This dissertation will focus on my work in biophysics, and my work in mean field games and glucose predictive analysis will not be presented. Several problems relating to the effects of thermodynamic coupling and hydrodynamic coupling within the membrane stack system are discussed. Three theoretical approaches are employed and proposed to study the membrane stack system: a diffuse-interface approach is utilized for numerical simulations; a coarse-grained sharp-interface approach is utilized to provide physical understanding of various kinetics; a hybrid intermediate sharp-interface approach is adopted to study the domain coalescence in the absence of diffusion.
In the first part of the thesis, we discuss the thermodynamic coupling in membrane stack systems. Comprehensive analyses are presented to understand the accelerated coarsening kinetics with respect to single layer and long-range alignment. Numerical simulations are conducted for three systems, namely a diffusion dominated system, an advective interlayer friction dominated system, and an advective membrane viscosity dominated system. Experimental results regarding the advective interlayer friction dominated system are supported by simulations. We investigate the mechanism of the enhanced coarsening kinetics in membrane stack systems and the relationship between the coarsening process and vertical alignment. An intuitive understanding along with analytical explanations are further presented. Moreover, numerical results regarding the critical mixture are also discussed.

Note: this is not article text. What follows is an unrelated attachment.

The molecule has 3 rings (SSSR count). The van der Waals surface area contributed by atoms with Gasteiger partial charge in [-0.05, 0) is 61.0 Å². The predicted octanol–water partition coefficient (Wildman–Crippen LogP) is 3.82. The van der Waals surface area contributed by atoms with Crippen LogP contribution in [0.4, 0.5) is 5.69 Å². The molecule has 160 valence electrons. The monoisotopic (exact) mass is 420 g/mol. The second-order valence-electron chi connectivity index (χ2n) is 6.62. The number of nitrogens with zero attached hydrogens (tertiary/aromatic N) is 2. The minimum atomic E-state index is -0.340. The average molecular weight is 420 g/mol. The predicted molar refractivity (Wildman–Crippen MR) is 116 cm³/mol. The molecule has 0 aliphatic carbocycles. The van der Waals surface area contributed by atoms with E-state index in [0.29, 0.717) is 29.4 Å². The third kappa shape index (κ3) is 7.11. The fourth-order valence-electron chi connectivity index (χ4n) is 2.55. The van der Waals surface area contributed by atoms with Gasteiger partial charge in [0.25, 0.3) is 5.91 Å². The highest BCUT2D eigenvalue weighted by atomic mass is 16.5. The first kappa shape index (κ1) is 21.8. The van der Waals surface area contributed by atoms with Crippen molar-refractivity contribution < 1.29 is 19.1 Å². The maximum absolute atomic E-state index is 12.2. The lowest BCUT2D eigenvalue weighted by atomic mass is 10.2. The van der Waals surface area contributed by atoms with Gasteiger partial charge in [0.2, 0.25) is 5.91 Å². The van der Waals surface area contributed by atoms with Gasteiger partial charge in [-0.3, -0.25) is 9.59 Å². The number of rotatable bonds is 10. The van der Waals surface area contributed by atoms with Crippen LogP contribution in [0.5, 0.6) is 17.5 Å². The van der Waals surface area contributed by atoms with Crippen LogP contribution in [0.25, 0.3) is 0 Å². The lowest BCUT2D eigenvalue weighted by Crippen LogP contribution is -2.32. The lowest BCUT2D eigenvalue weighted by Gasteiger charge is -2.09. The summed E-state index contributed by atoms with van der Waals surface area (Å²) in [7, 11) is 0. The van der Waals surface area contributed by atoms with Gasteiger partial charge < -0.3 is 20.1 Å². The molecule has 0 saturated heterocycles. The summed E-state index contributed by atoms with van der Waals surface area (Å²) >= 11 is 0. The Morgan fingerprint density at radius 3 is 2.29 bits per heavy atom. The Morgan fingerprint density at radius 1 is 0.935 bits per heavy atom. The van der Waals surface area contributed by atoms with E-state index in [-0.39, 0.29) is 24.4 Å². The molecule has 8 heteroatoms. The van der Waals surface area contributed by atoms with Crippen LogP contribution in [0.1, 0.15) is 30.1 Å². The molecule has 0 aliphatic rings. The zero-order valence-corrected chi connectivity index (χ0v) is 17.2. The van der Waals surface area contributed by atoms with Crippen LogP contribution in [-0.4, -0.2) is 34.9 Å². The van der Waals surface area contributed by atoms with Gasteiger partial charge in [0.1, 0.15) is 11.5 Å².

We then investigate the interfacial fluctuation behavior within membrane stack systems. The hydrodynamic coupling is found to play a significant role and several physical length scales are found to be crucial. Both a sharp-interface approach and a diffuse-interface approach are employed to numerically simulate decay of interface fluctuations in representative two-membrane systems.
To measure the thermodynamic coupling in experiments, the hydrodynamic force needs to be quantified, especially for the non-circular domains. In the last part of this thesis, the drag coefficient relating domain velocity and force acting on the domain is calculated using perturbation theory within two limits: the first limit refers to a domain much larger than the hydrodynamic screening length; the second limit refers to a domain that is much smaller than the hydrodynamic screening length.
|Advisor:||Haataja, Mikko P.|
|Commitee:||Stone, Howard A., Stone, James M.|
|Department:||Applied and Computational Mathematics|
|School Location:||United States -- New Jersey|
|Source:||DAI-B 79/07(E), Dissertation Abstracts International|
|Subjects:||Mathematics, Physical chemistry, Biophysics|
|Keywords:||Coupling, Drag coefficient, Hydrodynamics, Interface fluctuation, Phase separation in membrane, Phase-field method|
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